Three Tips to Write E-Mails That Are Read Now, Not Later

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E-mail is good because it is quick and easy; it is bad because it is quick and easy!

How well–or badly–you write an e-mail determines if it is read now, later or not at all. This article will give you some tips and tools for writing e-mails that are read now.

Use a Compelling Subject Line

Your subject line is the most important part of an e-mail. It needs to set the reader’s expectations and communicate what the e-mail is about.

When readers open their in-boxes, they usually sort by sender, then subject. If they know the sender, they are more likely to open and read the e-mail. If they do not know the sender, they refer to the subject line to decide if they want to read it.

A compelling subject line provides readers with information to help them prioritize your e-mail. This is vital if a reader does not know you, for example, if you are sending a marketing e-mail or following up with a referral from someone else.

The easiest way to create a compelling subject line is to use a keyword. You are probably familiar with keywords for your website and search engine optimization. A keyword for an e-mail tells the reader what the e-mail is about. Itis the first word of the subject line followed by the rest of the subject line. Some good keywords are:

  • Decision: The reader needs to make a decision.
  • Approval: The reader needs to approve something.
  • Review: The reader needs to review something.
  • Action: The reader needs to take action on something.
  • Deadline: The reader has a deadline.

It isn’t enough to use just the keyword; the rest of the subject line must add information. For example:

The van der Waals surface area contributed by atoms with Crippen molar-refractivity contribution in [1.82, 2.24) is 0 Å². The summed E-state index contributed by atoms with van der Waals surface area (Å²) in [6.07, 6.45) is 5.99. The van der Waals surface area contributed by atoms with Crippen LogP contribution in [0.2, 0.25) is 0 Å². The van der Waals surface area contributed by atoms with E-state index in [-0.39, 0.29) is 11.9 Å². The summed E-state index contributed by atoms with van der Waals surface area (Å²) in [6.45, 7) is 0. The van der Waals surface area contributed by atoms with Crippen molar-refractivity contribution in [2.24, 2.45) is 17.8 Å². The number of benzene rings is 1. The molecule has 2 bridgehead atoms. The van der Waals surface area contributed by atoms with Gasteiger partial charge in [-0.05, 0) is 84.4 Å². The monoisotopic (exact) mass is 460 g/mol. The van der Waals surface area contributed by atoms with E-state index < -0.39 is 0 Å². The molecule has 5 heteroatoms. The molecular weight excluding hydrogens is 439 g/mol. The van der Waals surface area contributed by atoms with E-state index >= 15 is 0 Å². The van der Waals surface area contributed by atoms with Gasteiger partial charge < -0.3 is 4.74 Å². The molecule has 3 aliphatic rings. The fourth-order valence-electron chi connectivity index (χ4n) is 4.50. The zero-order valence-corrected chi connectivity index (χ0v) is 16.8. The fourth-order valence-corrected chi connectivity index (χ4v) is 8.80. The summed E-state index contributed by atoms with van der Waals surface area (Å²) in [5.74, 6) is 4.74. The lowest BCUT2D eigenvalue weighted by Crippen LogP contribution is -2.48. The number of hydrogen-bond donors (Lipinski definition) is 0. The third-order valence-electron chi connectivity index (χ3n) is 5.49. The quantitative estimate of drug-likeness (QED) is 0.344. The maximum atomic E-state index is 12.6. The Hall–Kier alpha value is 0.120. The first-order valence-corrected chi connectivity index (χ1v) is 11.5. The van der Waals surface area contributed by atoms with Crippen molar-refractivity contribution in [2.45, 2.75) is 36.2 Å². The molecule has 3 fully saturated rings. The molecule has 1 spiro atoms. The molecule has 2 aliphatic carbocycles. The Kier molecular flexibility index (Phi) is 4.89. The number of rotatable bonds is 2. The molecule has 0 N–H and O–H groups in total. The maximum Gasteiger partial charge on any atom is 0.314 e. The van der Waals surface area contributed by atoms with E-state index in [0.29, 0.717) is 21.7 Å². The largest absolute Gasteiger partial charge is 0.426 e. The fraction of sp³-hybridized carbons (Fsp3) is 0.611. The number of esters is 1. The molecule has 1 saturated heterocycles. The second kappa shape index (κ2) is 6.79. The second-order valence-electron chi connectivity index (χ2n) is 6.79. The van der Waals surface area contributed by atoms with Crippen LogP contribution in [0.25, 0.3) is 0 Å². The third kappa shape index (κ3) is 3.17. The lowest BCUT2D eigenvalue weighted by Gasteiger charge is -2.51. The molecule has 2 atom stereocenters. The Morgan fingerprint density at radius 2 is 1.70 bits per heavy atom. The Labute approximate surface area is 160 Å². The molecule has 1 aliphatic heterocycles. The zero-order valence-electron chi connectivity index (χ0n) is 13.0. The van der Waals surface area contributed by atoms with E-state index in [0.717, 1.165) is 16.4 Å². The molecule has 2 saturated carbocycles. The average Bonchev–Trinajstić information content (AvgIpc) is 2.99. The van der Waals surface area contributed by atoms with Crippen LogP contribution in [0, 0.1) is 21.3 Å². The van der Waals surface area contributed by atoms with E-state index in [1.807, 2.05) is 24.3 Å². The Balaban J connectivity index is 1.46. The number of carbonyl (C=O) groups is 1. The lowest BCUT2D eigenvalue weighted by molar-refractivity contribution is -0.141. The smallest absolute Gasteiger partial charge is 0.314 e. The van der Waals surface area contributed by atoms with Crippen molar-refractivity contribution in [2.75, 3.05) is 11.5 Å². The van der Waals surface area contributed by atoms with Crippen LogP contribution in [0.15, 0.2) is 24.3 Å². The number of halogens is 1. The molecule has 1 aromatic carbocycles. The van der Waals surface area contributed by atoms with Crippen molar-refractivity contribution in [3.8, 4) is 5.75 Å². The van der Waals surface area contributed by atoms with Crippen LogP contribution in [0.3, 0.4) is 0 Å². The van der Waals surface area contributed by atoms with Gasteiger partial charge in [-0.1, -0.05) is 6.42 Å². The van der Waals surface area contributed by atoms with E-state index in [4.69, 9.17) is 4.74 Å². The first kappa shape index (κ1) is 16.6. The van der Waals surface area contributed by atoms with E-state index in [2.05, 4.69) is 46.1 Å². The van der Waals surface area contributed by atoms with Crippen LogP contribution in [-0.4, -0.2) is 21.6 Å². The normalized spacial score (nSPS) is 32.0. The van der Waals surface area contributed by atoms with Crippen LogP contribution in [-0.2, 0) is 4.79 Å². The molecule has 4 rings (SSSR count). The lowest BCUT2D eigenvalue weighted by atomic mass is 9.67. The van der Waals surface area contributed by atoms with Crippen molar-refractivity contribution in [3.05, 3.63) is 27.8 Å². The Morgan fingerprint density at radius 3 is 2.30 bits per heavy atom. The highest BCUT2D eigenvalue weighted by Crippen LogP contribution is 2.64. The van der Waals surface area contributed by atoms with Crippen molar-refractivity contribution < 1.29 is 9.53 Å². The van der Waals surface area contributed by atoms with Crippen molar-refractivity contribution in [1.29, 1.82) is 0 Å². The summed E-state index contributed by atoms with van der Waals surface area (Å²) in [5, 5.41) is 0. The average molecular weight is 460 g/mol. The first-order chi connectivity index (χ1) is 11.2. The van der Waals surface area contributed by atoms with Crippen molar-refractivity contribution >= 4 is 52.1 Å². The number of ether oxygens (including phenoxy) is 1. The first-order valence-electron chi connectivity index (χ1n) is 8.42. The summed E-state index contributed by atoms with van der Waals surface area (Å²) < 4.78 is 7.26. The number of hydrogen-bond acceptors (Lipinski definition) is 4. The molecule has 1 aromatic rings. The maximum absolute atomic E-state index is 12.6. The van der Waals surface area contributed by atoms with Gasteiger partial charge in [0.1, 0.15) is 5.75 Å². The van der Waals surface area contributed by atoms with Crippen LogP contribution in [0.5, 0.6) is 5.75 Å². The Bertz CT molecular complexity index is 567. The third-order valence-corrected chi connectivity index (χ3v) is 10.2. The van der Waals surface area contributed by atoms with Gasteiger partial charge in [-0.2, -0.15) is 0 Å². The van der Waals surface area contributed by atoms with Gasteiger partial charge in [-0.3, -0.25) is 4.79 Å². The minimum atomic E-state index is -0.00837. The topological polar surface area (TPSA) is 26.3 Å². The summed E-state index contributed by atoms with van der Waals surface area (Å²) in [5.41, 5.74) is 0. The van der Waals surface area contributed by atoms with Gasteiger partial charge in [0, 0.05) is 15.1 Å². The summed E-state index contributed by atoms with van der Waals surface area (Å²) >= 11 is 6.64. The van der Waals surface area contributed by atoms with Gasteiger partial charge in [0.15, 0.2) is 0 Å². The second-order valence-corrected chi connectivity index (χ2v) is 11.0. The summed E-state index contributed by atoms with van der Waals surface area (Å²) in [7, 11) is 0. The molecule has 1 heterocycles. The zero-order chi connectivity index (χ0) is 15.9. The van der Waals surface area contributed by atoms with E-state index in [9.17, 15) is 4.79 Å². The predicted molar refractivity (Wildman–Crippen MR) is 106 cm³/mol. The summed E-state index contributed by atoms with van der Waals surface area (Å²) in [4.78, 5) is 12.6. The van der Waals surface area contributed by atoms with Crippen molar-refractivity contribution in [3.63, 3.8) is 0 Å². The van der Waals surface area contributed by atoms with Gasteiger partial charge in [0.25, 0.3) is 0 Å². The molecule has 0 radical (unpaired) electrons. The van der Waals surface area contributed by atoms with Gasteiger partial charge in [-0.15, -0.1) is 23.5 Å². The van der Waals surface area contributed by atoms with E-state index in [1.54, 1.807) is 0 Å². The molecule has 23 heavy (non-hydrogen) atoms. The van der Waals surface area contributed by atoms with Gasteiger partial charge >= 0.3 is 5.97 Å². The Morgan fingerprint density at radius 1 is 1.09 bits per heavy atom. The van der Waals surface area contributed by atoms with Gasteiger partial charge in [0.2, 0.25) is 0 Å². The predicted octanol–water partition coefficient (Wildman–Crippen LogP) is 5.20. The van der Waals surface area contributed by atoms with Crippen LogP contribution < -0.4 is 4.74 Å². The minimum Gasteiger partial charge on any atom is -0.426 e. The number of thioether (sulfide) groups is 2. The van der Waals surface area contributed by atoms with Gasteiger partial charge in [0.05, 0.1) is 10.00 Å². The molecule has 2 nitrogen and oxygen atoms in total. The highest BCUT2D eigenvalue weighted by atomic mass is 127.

• Decision: Which cover design do you prefer?
  • Approval: Please approve the attached draft of your brochure
  • Review: Please review and attached proposal and let me know if you want to proceed
  • Action: Tell Donna which domain name you want to use
  • Deadline: Discount for conference expires on Friday

When you combine a keyword with a descriptive subject line, you create a compelling subject line that will help readers prioritize your e-mails.

Use a Detailed Signature Box

Use every e-mail as a marketing tool. Your signature box is your opportunity to communicate who you are and your areas of expertise. A good signature box has your name, business name, tagline, website url, blog url and contact information. Your physical or mailing address is optional.

Avoid including quotations from famous people or books. Consider adding a brief testimonial after your contact information as a mini-marketing tool.

Stay “Above the Fold”

“Above the fold” is a newspaper term. It refers to the top half of the newspaper; this is the part of the paper that shows on the newsstand. “Above-the-fold” is prime real estate.

In an e-mail, “above the fold” is what readers see when they open the e-mail. Below the fold is what they see when they scroll down. Make sure you put the most important information “above the fold.” Don’t make readers scroll to find it since some readers will leave without taking this step.

These three tips can help you write e-mails that mean business.

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